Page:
Rinse turkey with cool water, and dry with paper towels. Let stand for 2 hours at room temperature. Pre-heat oven to 450 degrees F with a rack on the bottom. Combine melted butter and white wine in a bowl. Fold a large piece of cheesecloth into quarters and cut into a 17-inch, 4 layer square. Immerse cheesecloth in the butter and wine; let soak. Place turkey, breast side up, on a roasting rack in a heavy metal roasting pan. If the turkey comes with a pop-up timer, remove it; using an instant-read thermometer later will give a more accurate indication of doneness. Fold wing tips under turkey. Sprinkle 1/2 teaspoon salt and pepper inside turkey. Fill large cavity with as much stuffing as it will hold comfortably; do not pack tightly. (Cook remaining stuffing in a buttered baking dish at 375 degrees F). Tie legs together loosely with kitchen string (a bow will be easy to untie later). Fold neck flap under and secure with toothpicks. Rub turkey with the softened butter and sprinkle with remaining 1 1/2 teaspoons salt and pepper. Lift cheesecloth out of liquid and squeeze it slightly, leaving it very damp; reserve remaining liquid. Spread it evenly over the breast and about halfway down the sides of the turkey; it can cover some of the leg area. Place turkey, legs first, in oven. Cook for 30 minutes. Using a pastry brush, baste cheesecloth and exposed parts of turkey with butter-and-wine mixture. Reduce oven temperature to 350 degrees F and continue to cook for 2 1/2 more hours, basting every 30 minutes and watching pan juices; if the pan gets too full, spoon out juices, reserving them for gravy. After the third hour of cooking, carefully remove and discard cheesecloth. Turn roasting pan so that the breast is facing the back of the oven. Baste turkey with pan juices. If there are not enough juices, continue to use the butter-and-wine mixture. The skin will get fragile as it browns, so baste carefully. Cook 1 more hour, basting after 30 minutes. After the fourth hour of cooking, insert an instant-read thermometer into the thickest part of the thigh, avoiding any bones. The temperature should reach 180 degrees (stuffing should be between 140 degrees and 160 degrees) and the turkey should be golden brown. The breast does not need to be checked for temperature. If legs are not yet fully cooked, baste turkey, return to oven, and cook another 20 to 30 minutes. When fully cooked, transfer turkey to a serving platter and let rest for about 30 minutes. Meanwhile, make gravy. Pour all of the pan juices into a glass measuring cup. Let stand until fat rises to the surface, about 10 minutes, then skim it off. Meanwhile, place roasting pan over medium-high heat. Add 1 cup dry white (or red) wine, or water, to the pan. Using a wooden spoon, scrape the pan until liquid boils and all the crisp bits are unstuck from pan. Add giblet stock to pan. Stir well and bring back to the boil. Cook until liquid has reduced by half, about 10 minutes. Add the defatted pan juices and cook over medium-high heat 10 minutes more. You will have about 2 1/2 cups of gravy. Season, to taste, strain into a warm gravy boat, and serve with turkey.;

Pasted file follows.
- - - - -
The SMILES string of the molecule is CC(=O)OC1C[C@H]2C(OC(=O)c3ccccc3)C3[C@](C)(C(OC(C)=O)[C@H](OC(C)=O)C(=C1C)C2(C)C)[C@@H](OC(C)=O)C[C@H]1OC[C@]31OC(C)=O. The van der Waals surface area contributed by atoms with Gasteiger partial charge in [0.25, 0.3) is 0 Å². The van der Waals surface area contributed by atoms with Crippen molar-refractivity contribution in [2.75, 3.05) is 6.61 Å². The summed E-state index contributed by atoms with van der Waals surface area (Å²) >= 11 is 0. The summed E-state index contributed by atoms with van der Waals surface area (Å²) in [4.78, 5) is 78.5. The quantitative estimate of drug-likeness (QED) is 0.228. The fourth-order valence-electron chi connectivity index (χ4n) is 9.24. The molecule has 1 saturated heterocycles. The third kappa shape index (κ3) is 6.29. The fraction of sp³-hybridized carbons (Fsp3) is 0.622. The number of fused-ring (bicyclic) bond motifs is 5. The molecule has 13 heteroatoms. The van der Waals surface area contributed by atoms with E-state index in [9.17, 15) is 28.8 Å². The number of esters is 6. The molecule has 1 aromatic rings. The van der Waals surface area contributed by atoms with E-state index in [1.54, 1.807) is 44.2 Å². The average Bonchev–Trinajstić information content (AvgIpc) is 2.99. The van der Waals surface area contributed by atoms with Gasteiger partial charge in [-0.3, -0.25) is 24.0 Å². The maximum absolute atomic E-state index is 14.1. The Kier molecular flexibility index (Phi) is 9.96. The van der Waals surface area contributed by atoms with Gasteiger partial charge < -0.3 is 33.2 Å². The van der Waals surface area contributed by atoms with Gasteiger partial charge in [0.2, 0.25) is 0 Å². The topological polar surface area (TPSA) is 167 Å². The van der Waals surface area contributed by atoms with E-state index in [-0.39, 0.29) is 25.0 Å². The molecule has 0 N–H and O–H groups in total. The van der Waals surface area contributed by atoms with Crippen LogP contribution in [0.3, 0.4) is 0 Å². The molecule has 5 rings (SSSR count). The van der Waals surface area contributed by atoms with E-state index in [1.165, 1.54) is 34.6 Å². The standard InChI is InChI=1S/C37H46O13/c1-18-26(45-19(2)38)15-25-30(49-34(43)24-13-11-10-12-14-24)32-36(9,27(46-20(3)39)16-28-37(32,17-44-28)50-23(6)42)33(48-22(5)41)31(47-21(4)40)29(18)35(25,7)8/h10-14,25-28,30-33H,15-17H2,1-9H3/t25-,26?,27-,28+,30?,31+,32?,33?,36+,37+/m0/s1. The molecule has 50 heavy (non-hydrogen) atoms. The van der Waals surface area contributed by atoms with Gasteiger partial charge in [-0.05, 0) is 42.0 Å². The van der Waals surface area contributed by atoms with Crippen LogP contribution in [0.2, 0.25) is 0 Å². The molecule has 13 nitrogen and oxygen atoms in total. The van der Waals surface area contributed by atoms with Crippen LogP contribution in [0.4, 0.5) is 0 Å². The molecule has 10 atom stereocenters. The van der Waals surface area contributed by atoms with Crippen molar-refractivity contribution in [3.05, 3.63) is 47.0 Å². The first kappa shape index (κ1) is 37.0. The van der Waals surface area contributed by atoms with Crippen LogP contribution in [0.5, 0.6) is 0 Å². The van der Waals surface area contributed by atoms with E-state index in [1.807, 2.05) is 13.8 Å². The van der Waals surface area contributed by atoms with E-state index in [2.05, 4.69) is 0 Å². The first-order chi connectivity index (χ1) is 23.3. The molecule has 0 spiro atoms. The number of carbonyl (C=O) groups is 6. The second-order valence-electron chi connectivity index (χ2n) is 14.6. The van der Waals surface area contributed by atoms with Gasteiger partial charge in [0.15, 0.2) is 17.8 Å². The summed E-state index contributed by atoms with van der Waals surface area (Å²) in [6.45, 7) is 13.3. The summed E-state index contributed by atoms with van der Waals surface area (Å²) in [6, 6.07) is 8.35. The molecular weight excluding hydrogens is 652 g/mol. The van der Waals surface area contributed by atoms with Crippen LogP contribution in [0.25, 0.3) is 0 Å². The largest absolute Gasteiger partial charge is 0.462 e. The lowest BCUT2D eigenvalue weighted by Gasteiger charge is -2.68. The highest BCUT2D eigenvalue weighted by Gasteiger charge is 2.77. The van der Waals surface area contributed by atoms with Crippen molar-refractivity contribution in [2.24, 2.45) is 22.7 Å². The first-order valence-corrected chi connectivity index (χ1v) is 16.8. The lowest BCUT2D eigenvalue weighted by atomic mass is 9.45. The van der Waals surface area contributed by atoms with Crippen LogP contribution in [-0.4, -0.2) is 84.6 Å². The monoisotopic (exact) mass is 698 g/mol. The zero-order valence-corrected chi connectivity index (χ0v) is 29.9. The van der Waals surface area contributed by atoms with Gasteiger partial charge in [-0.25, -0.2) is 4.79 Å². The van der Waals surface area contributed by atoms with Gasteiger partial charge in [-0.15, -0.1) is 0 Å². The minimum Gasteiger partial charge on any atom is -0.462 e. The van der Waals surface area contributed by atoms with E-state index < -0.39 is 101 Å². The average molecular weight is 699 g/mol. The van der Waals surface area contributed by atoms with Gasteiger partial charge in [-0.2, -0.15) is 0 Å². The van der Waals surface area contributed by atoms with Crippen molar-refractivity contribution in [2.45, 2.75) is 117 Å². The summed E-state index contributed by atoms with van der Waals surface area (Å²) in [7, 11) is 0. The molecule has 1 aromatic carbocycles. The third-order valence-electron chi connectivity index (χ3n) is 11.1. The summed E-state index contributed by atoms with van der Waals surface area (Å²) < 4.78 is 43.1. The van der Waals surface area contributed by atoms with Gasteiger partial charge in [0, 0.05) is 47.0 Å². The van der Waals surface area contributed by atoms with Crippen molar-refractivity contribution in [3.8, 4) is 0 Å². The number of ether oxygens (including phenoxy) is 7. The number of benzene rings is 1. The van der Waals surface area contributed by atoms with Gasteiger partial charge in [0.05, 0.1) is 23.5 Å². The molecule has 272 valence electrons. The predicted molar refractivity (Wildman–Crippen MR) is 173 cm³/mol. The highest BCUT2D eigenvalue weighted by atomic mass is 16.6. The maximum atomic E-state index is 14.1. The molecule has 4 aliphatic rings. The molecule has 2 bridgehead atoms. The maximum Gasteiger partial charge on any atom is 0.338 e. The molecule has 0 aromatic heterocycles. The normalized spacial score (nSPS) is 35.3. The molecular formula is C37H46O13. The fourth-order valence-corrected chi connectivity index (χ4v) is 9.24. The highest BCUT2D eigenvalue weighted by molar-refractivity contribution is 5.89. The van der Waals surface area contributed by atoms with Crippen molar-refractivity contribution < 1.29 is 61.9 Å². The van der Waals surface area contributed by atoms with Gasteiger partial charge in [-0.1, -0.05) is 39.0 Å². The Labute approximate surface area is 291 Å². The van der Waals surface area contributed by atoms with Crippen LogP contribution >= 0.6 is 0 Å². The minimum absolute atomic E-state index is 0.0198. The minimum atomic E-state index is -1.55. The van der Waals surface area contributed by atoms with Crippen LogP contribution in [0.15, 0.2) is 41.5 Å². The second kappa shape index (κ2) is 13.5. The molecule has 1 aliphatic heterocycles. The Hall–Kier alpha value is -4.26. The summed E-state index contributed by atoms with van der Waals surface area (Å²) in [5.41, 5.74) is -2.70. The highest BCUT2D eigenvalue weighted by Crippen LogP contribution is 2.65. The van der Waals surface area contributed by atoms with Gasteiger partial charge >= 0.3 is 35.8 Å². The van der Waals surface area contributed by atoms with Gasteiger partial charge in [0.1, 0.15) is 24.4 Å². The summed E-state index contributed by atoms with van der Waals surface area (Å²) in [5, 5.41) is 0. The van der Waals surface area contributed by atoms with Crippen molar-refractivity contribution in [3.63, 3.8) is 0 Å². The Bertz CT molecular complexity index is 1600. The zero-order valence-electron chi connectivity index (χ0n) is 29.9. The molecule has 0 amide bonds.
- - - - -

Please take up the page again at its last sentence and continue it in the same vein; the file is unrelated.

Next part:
Melt butter in a large skillet. Add onions and celery and cook over medium heat until onions are translucent, about 10 minutes. Add sage, salt, and pepper. Stir to combine, and cook 3 to 4 minutes. Add 1/2 cup stock and stir well. Cook for about 5 minutes, until liquid has reduced by half. Transfer onion mixture to a large mixing bowl. Add bread cubes, parsley, eggs, and remaining 5 1/2 cups stock; mix to combine.
Yield: 12 cups
Trim any fat or membrane from giblets. The liver should not have the gallbladder, a small green sac, attached. If it is, trim it off carefully, removing part of the liver if necessary. Do not pierce the sac; the liquid it contains is very bitter. Rinse giblets and neck and pat dry. In a medium saucepan, melt 3 tablespoons butter over medium heat. Add chopped onions, celery and leaves, and leek. Cook, stirring occasionally, until onions are translucent, about 10 minutes. Add 1/2 teaspoon salt and 1/4 teaspoon pepper and cook another 5 minutes. Add 4 cups water, bay leaf, gizzard, heart, and neck (do not add liver; it needs to be cooked separately or it makes the stock bitter). Bring to a boil, then reduce to simmer. Cook for 45 minutes, or until gizzard is tender when pierced with the tip of a knife. Meanwhile, chop the liver finely. Melt remaining tablespoon of butter in a small skillet over medium-low heat. Add liver and cook, stirring constantly, 4 to 6 minutes, until liver no longer releases any blood and is fully cooked. Set aside. After the 45 minutes of simmering, the liquid should reduce to about 2 1/2 cups. If it has not, increase the heat and cook another 10 to 15 minutes. Strain broth. Chop gizzard and heart very fine and add to strained broth along with chopped liver. Pick meat off neck and add to broth. Set broth aside until needed for gravy.
Yield: about 2 cups
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